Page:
Nouakchott — A young journalist in Mauritania faces a possible death sentence after being convicted of apostasy for an article criticising the prophet Mohammed, AFP reported Monday (January 6th).
Mohamed Cheikh Ould Mohamed was arrested January 2nd in Nouadhibou and "was convicted of lack of respect for the prophet", a judicial source told AFP.
In Nouadhibou, a businessman even offered up money to anyone willing to kill Ould Mohamed.
In describing the January 3rd incident, Nouadhibou-based journalist Mostafa el-Sayed told Magharebia that "businessman and preacher Abi Ould Ali, a resident of Nouadhibou, said during a protest against the offending article that he was willing to pay 4,000 euros to anyone who killed the young author, unless he announced his repentance within three days."
Yet many who denounced the article were angered by the businessman's incitement to murder, saying it pushed society towards terrorism.
"Incitement to murder is a bad pattern and a negative way of thinking," artist Khaled Moulay Idriss said.
Sahara Media journalist Cheikh Mohammed Horma agreed, noting: "The call made by the businessman is a clear incitement to kill and he is legally responsible for what the young man may suffer."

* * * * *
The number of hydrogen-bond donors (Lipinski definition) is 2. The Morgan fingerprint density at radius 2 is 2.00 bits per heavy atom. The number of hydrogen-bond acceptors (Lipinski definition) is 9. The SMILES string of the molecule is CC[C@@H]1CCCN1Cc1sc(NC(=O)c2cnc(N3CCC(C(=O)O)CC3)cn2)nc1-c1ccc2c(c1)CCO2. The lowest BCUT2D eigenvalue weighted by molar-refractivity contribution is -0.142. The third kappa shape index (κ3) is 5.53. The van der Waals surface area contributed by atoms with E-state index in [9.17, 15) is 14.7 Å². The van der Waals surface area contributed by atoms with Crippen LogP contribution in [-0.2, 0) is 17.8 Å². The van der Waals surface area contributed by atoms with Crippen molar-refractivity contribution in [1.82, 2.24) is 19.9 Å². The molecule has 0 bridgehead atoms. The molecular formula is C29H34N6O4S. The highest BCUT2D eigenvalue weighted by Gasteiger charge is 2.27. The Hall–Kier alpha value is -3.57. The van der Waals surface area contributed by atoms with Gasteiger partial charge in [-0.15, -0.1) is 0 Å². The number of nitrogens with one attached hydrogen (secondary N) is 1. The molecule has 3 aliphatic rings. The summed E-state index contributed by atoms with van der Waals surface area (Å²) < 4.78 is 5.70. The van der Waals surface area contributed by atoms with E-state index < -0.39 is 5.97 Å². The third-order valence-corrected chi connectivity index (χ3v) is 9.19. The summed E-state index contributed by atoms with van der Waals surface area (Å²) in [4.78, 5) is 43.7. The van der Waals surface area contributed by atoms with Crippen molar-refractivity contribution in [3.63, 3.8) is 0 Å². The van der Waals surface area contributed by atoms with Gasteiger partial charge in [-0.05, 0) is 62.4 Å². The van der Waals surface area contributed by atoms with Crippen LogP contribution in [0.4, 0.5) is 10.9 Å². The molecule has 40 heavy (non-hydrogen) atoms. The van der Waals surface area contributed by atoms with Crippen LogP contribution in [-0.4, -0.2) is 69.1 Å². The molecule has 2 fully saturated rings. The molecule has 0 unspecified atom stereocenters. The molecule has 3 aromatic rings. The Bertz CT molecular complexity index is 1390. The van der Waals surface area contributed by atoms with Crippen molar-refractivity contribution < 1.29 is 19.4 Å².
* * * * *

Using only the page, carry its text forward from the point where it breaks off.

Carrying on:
Punishment falls under the responsibility of the judiciary and the state, he added.
"Those who incite to murder want to terrorise us," young researcher Salihy Ould Ab said. They are just a group of salafists and Islamists who want us to erase our minds and refrain from thinking and criticism."
"They are inciting people to kill a young man just because he wrote an analytical article in which he referred to some of the positions of the Prophet Mohammed. This means that Mauritania is on the verge of entering an era of terrorism," Ould Ab wrote on his Facebook page.
Boone Ould Doff, a famous cartoonist, told Magharebia that the threat was "the language of the mafia".
"I am totally against it," he continued. "The sinner or criminal should have been brought to justice so that justice takes its course. That is where the final decision or final judgment should be made. I understand that dealing with sacred issues can prompt reactions from the faithful, those might be right or wrong."
Meanwhile, Mauritanian Muslim thinker Mohamed Ould Mokhtar Changuiti said that there was no evidence of executing apostates in Islam. He considered the journalist's matter a personal one.
Mohamed Mahdi Ould Mohamed Bashir, a researcher in traditional sciences and Islamic law, also noted that thinkers such as Ibrahim Nakha'i, Sheikh Mahmoud Shaltout, Dr Hassan al-Turabi, Dr Taha Jabir al-Alwani and Imam al-Baji considered apostasy a sin between a person and God.